they are areas of load bearing cancellous bone and, as such, are prone to fracture due to

osteoporosis.

         The advantage of DXA over other systems is the comparatively low precision

error of the technique (Table 4.3), as the precision of a technique is important if the

longitudinal changes occurring to an individual’s skeleton are to be monitored. The low

precision error of DXA enables it to monitor the effects of drug therapies and, with



                                               70
Chapter 4: Bone Conditions
…………………………………………………………………………………………….

normal annual changes in skeletal density of 2% in women and 0.3% in men, the

technique requires a high level of precision if measured changes are to be considered

significant, and not a result of measurement error. (C. Christiansen, 1995, C.M. Bono

and T.A. Einhorn, 2003)


Table 4.3 Adapted from (S. Grampp et al., 1993; M. Jergas and H.K. Genant, 1993; C.
Christiansen, 1995; D.T. Baran et al., 1997)

Technique                                      Measurement Site         Precision Error (%)
Radiographic Absorptiometry. (RA)              Phalanx / Metacarpal             1-2
Single-Photon Absorptiometry. (SPA)
                                               Radius / Calcaneus               1-2
Single X-ray Absorptiometry. (SXA)
                                               Lumbar Spine                     2-4
Dual-Photon Absorptiometry. (DPA)
                                               Proximal Femur                   3-5
                                               AP* Spine                       1-1.5
                                               Latϒ Spine                       2-3
Dual Energy X-Ray Absorptiometry (DXA)         Forearm                          ~1
                                               Proximal Femur                 1.5 - 3
                                               Whole Body                       ~1
                                               Spine Trabecular                 2-4
Quantitative Computed Tomography (QCT)
                                               Spine Integral                   2-4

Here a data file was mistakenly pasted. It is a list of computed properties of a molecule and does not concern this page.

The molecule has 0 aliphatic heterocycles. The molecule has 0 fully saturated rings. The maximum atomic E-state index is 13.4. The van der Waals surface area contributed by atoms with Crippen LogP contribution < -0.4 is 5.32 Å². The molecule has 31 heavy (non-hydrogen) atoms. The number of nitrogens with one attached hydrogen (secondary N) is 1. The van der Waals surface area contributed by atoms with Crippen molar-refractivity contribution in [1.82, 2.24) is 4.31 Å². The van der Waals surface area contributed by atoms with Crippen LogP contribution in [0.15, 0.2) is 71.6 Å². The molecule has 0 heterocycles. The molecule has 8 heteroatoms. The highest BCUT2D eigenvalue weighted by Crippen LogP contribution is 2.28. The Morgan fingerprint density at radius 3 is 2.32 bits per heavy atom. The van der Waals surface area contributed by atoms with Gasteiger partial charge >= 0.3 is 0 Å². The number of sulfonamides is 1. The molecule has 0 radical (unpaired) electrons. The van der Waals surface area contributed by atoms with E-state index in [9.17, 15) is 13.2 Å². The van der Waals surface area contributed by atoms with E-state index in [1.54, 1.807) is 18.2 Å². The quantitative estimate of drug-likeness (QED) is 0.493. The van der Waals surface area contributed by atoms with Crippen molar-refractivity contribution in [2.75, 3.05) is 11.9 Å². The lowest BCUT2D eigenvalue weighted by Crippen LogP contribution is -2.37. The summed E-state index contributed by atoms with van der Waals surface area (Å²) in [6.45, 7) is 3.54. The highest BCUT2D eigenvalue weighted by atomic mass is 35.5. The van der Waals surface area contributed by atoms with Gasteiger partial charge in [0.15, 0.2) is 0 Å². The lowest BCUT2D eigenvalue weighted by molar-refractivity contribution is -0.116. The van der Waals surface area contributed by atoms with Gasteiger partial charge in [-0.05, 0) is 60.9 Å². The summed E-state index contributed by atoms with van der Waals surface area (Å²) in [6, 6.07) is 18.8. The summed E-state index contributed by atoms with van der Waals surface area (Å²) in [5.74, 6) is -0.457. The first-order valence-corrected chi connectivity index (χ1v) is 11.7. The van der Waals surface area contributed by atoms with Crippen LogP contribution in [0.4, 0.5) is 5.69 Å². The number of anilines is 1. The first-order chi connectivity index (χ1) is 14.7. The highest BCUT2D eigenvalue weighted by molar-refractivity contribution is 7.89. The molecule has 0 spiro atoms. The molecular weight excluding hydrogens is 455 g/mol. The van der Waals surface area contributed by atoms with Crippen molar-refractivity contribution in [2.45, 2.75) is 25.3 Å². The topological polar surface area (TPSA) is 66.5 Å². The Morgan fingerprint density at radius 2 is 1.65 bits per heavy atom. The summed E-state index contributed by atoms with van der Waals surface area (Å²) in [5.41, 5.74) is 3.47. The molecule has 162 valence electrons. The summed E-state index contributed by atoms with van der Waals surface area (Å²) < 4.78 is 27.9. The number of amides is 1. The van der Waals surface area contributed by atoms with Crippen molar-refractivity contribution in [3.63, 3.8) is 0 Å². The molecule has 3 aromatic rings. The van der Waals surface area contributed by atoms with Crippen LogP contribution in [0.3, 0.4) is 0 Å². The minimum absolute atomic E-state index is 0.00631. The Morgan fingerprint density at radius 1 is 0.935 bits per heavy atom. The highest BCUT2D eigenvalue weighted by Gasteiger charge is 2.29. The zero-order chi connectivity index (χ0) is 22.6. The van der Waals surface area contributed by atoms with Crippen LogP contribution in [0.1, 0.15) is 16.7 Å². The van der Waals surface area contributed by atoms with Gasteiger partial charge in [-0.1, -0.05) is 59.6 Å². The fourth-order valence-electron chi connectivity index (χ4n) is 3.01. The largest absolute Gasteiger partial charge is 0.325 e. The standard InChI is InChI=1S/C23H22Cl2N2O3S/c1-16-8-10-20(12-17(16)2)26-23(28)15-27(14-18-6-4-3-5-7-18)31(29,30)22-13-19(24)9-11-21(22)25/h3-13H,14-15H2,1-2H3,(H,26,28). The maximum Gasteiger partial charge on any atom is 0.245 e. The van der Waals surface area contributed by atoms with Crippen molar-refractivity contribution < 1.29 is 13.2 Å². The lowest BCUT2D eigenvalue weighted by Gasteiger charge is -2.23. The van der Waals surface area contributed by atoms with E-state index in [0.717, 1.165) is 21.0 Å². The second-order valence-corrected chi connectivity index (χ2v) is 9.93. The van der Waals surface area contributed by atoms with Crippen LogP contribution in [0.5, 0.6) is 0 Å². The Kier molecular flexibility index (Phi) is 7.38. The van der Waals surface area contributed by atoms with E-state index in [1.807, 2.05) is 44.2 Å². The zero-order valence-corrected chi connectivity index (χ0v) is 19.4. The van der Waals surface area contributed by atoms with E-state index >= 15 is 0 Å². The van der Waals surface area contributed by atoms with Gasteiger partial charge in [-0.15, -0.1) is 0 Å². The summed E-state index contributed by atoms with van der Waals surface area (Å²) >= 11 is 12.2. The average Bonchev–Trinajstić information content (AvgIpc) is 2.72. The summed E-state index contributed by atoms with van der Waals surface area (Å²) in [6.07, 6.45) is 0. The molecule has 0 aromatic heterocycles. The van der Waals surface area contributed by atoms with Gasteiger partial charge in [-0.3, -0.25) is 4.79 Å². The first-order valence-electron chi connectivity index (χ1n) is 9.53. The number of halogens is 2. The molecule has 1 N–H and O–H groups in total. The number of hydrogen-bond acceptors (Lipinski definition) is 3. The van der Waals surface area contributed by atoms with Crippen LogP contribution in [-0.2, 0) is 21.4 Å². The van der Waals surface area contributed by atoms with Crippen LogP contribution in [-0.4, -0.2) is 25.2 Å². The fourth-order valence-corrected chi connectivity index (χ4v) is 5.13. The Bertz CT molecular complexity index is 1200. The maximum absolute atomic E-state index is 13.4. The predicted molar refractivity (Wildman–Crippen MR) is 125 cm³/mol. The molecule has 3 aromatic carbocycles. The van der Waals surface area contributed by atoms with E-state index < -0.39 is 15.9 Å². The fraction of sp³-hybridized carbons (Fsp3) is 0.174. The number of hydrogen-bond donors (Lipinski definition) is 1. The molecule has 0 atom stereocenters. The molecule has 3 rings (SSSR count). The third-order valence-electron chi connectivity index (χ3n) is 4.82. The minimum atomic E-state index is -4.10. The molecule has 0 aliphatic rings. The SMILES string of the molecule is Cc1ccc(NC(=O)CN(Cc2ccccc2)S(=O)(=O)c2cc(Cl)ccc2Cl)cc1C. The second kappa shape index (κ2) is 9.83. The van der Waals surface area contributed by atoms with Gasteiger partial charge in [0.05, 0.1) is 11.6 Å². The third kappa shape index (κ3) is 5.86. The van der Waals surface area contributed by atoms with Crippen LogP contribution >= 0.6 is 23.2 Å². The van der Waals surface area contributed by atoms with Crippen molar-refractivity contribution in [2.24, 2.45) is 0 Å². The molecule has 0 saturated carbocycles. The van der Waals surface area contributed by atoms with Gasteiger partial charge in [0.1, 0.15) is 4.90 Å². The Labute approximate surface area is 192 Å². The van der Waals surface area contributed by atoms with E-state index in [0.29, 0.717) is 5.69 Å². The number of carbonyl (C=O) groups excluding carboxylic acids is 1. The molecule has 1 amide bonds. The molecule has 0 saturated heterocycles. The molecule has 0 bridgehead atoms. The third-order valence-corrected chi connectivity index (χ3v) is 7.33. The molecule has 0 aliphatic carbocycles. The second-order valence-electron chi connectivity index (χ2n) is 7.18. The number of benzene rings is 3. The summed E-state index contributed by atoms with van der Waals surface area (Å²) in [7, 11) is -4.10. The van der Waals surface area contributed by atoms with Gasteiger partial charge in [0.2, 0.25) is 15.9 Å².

Peripheral Quantitative Computed Tomography
                                               Forearm                         0.5-3
(pQCT)
                                               BUA Calcaneus
Quantitative Ultrasound. (QUS)                                                0.4-4.0
                                               SOS Calcaneus
Broadband Ultrasound Attenuation (BUA)                                       0.15-1.9
                                               SOS Radius / Phalanx /
Speed of Sound (SOS)                                                          0.5-8.9
                                               Tibia
Magnetic Resonance Imaging (MRI)                                              3.9-4.8
*Anteroposterior, ϒ Lateral




4.5      Diagnosis of Osteoporosis and Low Bone Density

         In 1994 a group of leading experts was gathered together by the World Health

Organisation (WHO) to produce specific guidelines for the diagnosis of conditions




                                          71
Chapter 4: Bone Conditions
…………………………………………………………………………………………….

relating to low bone density (WHO, 1994; J.A.Kanis et al., 1994). The resultant

guidelines were designed for BMD results obtained from the axial skeleton of females,

using DXA.

         The guidelines relied on the production of a value known as a T-score

(Equation 4.2). The T-score refers to the number of standard deviations above or below

the mean peak value for young adults of the same gender and race, in which a

measurement result falls.

                 Patients Measurement − Mean Peak Value For Normal Young Adults
   T − score =
                 The Standard Deviation of the Peak Value For Normal Young Adults

Equation 4.2 Equation for the calculation of T-scores

         The guidelines defined specific thresholds, which enabled the classification of

measurement results into four distinct groups.

    1. Normal: A value for BMD greater than 1 SD below the peak value for normal

        young adults. A T-score of greater than -1.

    2. Osteopenia: A value for BMD not greater than 1 SD below the young adult

        average but not less than 2.5 SD below. A T-score between -1 and -2.5.

    3. Osteoporosis: A value for BMD more than 2.5 SD below the peak value for

        normal young adults. A T-score of less than -2.5.

    4. Severe Osteoporosis: A value for BMD more than 2.5 SD below the peak value

        for normal young adults with the presence of one or more fragility fractures. A

        T-score of less than -2.5 with the presence of a fragility fracture.

         Coupled to this, an additional value know as the Z-score was developed for the

comparison of individuals of the same age (Equation 4.3). The Z-score refers to the

number of standard deviations below or above the mean value of age matched

individuals a result falls.



                                             72
Chapter 4: Bone Conditions
…………………………………………………………………………………………….